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Not rich, just chaat

RAHUL VERMA partakes of the rare North Indian dessert Daulat Ki Chaat.



Dollops of Ambrosia: Daulat Ki Chaat at Old Delhi's Nai Sarak. Photo: S. Subramanium.

THE WORLD, as far as one can tell, is divided into two. There is one section - the overwhelming majority, who have never had Daulat Ki Chaat. Most of them, in fact, haven't even heard of it. But, then there are some - a tinylot, who have never been the same ever since they had their first spoonful of this exotic delicacy. Daulat Ki Chaat is not a sweet-and-tangy preparation, as the name suggests. It's not quite clear why it's called a chaat, because it has nothing to do with bhallas and paapdis in curds and tamarind, a roadside dish that one generally associates with the word chaat. It is actually a sweet dish, a tradition of North India that's slowly disappearing with time. There are some interesting legends about this sweet. It is mostly made in winter, and old-timers believe that Daulat Ki Chaat should only be prepared at night.

And there are some who insist that the dessert, made out of foams of milk, has to be whipped in moonlight. Legend has it that the dish is perfect only when the moon is out and beaming its silver light on the world. There was a time, long years ago, when it was not that difficult to find a man selling Daulat Ki Chaat. You could always spot a man in the towns and cities of North India who would know how to whip up a perfect dish. What most aficionados of the dessert knew was

that they had to make a beeline for the sweet-seller's early in the morning if they wanted to lay their hands on it. If they reached there by 10 a.m. or so, they knew they would find his handi empty. For, it's not a sweet that stays. In the olden days, it was such a tedious work to make one donga of Daulat Ki Chaat that it was never found in large quantities. Even now, if you walk around the gallis of Old Delhi looking for some Daulat Ki Chaat, you are likely to find it somewhere. If you have done enough good deeds in your life, you are bound to come across a man pushing a cart with a huge thaal - a flat-bottomed vessel generally used for kneading a large ball of dough for rotis - with a mountain of white, foamy cream spilling out of it.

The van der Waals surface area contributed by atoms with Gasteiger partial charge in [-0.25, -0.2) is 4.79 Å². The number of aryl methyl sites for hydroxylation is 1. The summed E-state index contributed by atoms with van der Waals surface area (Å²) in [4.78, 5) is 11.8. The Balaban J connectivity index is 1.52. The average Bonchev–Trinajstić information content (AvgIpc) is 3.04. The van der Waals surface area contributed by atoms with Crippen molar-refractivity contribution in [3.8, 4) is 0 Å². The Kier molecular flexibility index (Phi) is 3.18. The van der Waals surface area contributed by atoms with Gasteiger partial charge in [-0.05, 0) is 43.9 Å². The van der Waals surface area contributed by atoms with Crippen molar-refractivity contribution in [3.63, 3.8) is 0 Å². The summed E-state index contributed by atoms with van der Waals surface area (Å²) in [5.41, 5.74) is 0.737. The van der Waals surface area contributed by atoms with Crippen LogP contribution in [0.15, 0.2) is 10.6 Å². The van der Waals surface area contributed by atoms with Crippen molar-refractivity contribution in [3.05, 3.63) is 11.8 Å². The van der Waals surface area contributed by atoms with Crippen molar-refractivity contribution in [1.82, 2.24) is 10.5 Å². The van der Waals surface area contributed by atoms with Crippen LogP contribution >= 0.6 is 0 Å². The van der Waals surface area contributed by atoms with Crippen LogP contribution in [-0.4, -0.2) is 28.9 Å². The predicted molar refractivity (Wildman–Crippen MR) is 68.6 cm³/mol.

Nandu's cart

There's a man called Nandu who can sometimes be spotted near Kuccha Pati Ram in Bazaar Sitaram with his vessel of Daulat Ki Chaat atop a hand-pulled cart. Daulat Ki Chaat is prepared by whipping the foam of a pot of milk till it turns into stiff white peaks. Traditionally, it's a winter dish, because its peaks tend to flag if the weather is not cold enough. But now that ice is readily available, Daulat Ki Chaat doesn't have to be a winter's delight. Still, it somehow tastes better when the temperature dips.

There was a time when the vendor used to whip the milk with his bare hands. Several hours of work would lead to just one pot of the sweet. It's a bit easier now. Those who make Daulat Ki Chaat tend to use an electric churner to whip the milk. Occasionally, some cream is added to it to give the foam a thicker consistency. Watching Nandu prepare a dona is like observing an artist at work. He puts a layer of the milky foam in a plastic glass and then he sprinkles some boora - which is coarsely powdered sugar - on it. He then tops it with small bits of khoya. The icing comes in the form of a final dollop of foam tinged with saffron.

It's an incredible sweet. For one, it's light and fluffy and disappears in the mouth just as you get to taste it. Two, it's not overly sweet. Three, as those who have had Daulat Ki Chaat will know, it's another word for ambrosia. And four, even as prices go spiralling up, a plate of Daulat Ki Chaat still costs just Rs 10 or 15 - and that is real value for money.

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